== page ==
Tucson's Drew Cooper Makes Country Music For Everyone

Tucson's Drew Cooper Makes Country Music For Everyone
K.C. Libman

When Drew Cooper strolls into the Hotel Congress on a dimly-lit late afternoon, he's got a canvas bag, festooned with a pink block print of an owl, over one arm and a rambunctious, wildly endearing toddler in the other. His iPhone speaks volumes about his preferred aesthetic though, a mix of RealTree camouflage and hunter orange, constantly chirping. Isolated from his accouterments, Cooper cuts an imposing figure. He's built like a refrigerator and moves like a linebacker, with the handshake of someone who uses their hands for more than just strumming a guitar. As the latest-and-greatest country act out of Tucson, Cooper also has the wide smile and look-you-in-the-eye approach that most men in this genre have as well, and it plays in his favor. You can see where his kid gets her charm from.

Born in Illinois and raised in Tucson, Cooper found his way to country music like all children of the late '80s did: through radio, on his way to or from school. Garth Brooks was his gateway drug, an artist whose tape he rarely left home without. When is comes to songwriters he admires, however, his list is far more full of storied rock icons than country artists, and the influence shows in his work. Cooper's writing, while sitting firmly in the modern country vein, has a lot of the grease and grit of '80s Americana rock. There's a hint of Petty here, a dash of Springsteen there, and a Waylon Jennings-shaped stain covering the whole damn thing.

"I don't know if it's the idea of how they played as much as it is the way they did what they did," Cooper muses, leaning back in a tooled red leather booth tucked in a corner of the bar. "When you hear an Alan Jackson song from the early '90s and you hear it now, you know it's an Alan Jackson song. When you hear that guitar that Waylon Jennings plays, you know it's Waylon. I love country and I love the stories and I love the way it's done, but I want to be believable like they are. That's what I try to do."

There's an easy case made for Cooper there as the element of relativity runs strong through his music. He's got material to pull from as well: The end of a nine-year-long marriage has left him a single father, raising his two kids while making a living solely from gigging. He's not shy about this either, nor is he hyperbolic. At one point during our conversation, Cooper says that "there's some weeks I'm eating ramen, but that's my own fault. Maybe that's because I took a weekend off from playing or something." It's humbling moments such as these that should translate well into his songs, recorded or live, contributing to the everyman ideal that permeates country music. Cooper constantly works toward that appeal, rarely forsaking the large picture.

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"The way I operate is that I consistently set goals and reevaluate those goals: weekly, monthly, daily, and if it's a bad day, hourly," he says. "It's one of those things that I look at and some things are so easy for some artists. Some things are easy for me and there's certain things I can't do, and you always think your hometown will back you. Tucson has so much talent, but because the local guys are local, you don't get the backing you would if you were from Phoenix and vice versa."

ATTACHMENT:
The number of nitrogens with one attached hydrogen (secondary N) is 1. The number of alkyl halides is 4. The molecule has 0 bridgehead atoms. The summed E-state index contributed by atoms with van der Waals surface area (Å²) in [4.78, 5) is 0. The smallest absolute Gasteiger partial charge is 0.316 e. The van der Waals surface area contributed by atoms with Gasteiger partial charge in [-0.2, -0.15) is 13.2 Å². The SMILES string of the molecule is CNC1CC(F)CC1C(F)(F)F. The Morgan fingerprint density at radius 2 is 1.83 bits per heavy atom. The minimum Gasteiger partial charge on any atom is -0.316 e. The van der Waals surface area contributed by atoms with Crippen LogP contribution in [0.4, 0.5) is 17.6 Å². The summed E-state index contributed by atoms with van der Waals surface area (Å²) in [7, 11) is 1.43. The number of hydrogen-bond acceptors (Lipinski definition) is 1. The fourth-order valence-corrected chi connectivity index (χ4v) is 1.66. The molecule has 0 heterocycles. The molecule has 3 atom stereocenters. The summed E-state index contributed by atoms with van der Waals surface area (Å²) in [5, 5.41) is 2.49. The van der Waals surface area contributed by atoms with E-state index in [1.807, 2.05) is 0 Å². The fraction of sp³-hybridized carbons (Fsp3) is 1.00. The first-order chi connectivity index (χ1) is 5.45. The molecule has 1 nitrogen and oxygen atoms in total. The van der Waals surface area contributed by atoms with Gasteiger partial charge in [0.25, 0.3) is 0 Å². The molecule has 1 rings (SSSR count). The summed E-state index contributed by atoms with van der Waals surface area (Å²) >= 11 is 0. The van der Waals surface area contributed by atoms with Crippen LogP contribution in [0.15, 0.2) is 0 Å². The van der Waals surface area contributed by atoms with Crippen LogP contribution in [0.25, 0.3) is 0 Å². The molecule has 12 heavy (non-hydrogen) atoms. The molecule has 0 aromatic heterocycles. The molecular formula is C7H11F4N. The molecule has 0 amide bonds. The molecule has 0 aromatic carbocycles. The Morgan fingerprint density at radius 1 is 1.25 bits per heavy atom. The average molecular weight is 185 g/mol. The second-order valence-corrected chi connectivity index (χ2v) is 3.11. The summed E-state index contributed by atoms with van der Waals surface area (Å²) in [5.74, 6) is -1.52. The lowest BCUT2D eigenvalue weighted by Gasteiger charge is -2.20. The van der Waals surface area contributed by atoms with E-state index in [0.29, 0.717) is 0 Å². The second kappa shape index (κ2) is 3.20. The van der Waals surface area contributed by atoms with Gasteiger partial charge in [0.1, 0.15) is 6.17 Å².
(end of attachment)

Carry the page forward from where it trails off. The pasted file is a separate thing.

Yet here he is again, gracing a Country Thunder stage that lies in the dead middle between those two markets, the hometown hero (because in truth, any Arizonan country artist is a hometown hero across the state) taking the same place and playing through the same speakers as the Lukes and Erics and Blakes of the world. It's not that this festival isn't a gigantic opportunity, as it is and Cooper knows it, but his approach to live shows often centers around a common goal that's far more modest than the multi-platinum sales of his festival contemporaries.

"Some nights I walk out there and I try to find the person that hates my music, and I think 'I'm going to impress that person. I'm going to make sure that person think I'm the best thing since sliced bread,'" he says. "I go out there and I wouldn't say I play angry, but I play with a purpose. I just try to get up there and try to make it as fun as I can. I get really intense at first, like 'That person hates my music,' but at the end of the night you can get real lucky and they'll come up to you and go 'I love what you do.'"

And maybe soon he'll have more than just one honky-tonk patron a night feeling that way about his work. Maybe it will be whole venues, cities, states, markets pining after his work. With a Nashville-cut EP of six songs nearing completion, given that funding can come through and finish it, and his relentless tour schedule, it feels like Cooper is poised to make that break soon. Instinct says he's on that precipice, a well-timed radio placement away from widespread acclaim. He might have to leave Arizona in the process, as all of our country expats must at one point or another, for the greener pastures of Nashville, but it's Cooper's fundamental will to provide for his own that lies at the heart of it all -- yet another part of his ethos that every country fan can relate to.

"There's a lot of fear and that's the reason I'm still here," he says in another humanistic moment. "I'm afraid to leave my kids, I'm afraid to not move, but I'm afraid to fail more than I'm afraid to stay here. I can give them so much more if I can be successful than if I can be just OK."

Drew Cooper is scheduled to play Country Thunder on Saturday, April 11 and Sunday, April 12, at Canyon Moon Ranch Grounds in Florence.


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